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23 Mar 2013, 8:05 pm

I remember not having theory of mind. I didn't think about what I or other people were thinking at all. The concept of that was not in my mind. I developed that understanding after I gained verbal and speaking skills.


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bumble
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23 Mar 2013, 8:10 pm

In some ways I still automatically think that people know the same stuff as I do. I forget that they think differently to me and may not have come across the same information that I have. tut.



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24 Mar 2013, 3:38 pm

If you are writing from the no tom character, then the character should probably never wonder what other people are thinking or have thoughts about what other people are thinking and probably also never talks to self in own mind.


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24 Mar 2013, 3:49 pm

I supposedly don't have ToM, considering I fail the tests as an adult (three times now -- worded differently and with different objects; they're tricky people).

I don't think people are "real", nor do I think they have thoughts other than my own. I understand pretend (i.e., acting), and I understand lying (getting something from saying something that isn't true).

I've found that it doesn't affect all that much (other than people confusing me that is).


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24 Mar 2013, 4:23 pm

I don't remember not having it, but I do remember being fascinated by the idea of people having false beliefs or completely different perspectives as a kid (6-10 roughly). Heck, to some extent I still find it kind of fascinating, which goes to show that it isn't really automatic as perhaps it is to NTs. I certainly do catch myself assuming other people know what I know all the time, but then, I do "catch myself" rather than needing someone to always point it out. I also think everyone is probably (?) prone to that sort of error to some extent with or without ASD.



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24 Mar 2013, 4:30 pm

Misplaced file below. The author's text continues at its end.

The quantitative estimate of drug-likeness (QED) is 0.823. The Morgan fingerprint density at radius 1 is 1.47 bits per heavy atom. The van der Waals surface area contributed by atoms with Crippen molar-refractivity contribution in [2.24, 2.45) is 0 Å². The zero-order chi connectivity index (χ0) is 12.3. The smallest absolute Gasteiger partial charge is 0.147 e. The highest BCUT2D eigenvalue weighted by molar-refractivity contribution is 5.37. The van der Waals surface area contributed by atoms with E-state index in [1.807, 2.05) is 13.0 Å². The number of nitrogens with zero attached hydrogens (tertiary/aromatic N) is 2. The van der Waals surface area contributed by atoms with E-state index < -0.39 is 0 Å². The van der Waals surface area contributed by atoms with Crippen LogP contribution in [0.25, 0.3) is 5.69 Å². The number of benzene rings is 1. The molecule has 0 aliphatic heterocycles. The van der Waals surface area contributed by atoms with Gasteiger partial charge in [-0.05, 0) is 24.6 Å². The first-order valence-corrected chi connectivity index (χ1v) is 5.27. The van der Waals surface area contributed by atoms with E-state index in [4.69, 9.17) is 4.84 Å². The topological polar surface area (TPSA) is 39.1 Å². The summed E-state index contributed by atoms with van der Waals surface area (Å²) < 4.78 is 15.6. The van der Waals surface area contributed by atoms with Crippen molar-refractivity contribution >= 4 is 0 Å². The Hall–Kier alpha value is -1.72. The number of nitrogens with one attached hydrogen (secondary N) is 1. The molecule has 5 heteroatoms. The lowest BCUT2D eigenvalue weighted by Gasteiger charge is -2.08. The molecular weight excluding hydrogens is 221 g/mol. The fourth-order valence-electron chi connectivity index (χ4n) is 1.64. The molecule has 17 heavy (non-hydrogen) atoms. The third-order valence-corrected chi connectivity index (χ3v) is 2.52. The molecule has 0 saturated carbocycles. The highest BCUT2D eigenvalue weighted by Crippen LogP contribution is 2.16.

Callista wrote:
What was different about me was that I had to explicitly think about what other people were thinking, like solving a math problem. I didn't automatically take it into account.

It's kind of like this: When you first learn to type, you have to think about where your fingers are going. When you're experienced, you just think about the words. I was like that new typist thinking about where to put my fingers. I had to figure it out as a logic puzzle.


This. That's what I always remember doing and still do to this day.



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24 Mar 2013, 5:32 pm

I'm not sure if this is ToM but when I was a kid I thought my parents should know what I was thinking or feeling without me telling them. I didn't understand how they could not know. My grandson is like that. I have to tell him I can't read his mind.



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24 Mar 2013, 6:10 pm

I don't know if this would help you or not...

One time I asked my daughter a question. She didn't answer. I asked her again. No answer. I asked her again. Still no answer. I asked her again, and got

"Mommy, stop saying the same thing over and over. It's annoying."

"I am asking you over and over because you haven't answered me."

<insert exasperated tone> "But I thought 'yes'!"

Other times, when I have talked to her about things of this nature, it is clear she thinks that I know the same things she knows, even if there is no way for me to know them. Like what she did in school. She also thinks that she knows what I am thinking, but, of course, she only knows what she THINKS I am thinking and sometimes has a hard time understanding that she doesn't know what I am thinking. Although it is weird, because other times if you ask her to imagine how someone else might feel, she will respond with "how would I know how they would feel?"

She does understand that people lie, and she does lie herself. She is 7 now. My son still has a hard time recognizing that people lie (he is 11), and he rarely lies. He assumes because he is truthful that everyone is, unless he is primed to recognize that someone might be being deceitful. He has always, to my knowledge, known that I do not know his thoughts, though. So because their patterns are different (my two kids) I guess maybe one person's issues with ToM might be different than another person's?


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RagingShadow
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24 Mar 2013, 8:03 pm

I am surprised when people don't care about what I say, or don't have at least background knowledge on my interests. I don't ever remember wondering why people didn't know something that I saw when I was out of the room. I am also surprised when people know something that I don't (like when my Biology partner knows more about photosynthesis than me or something)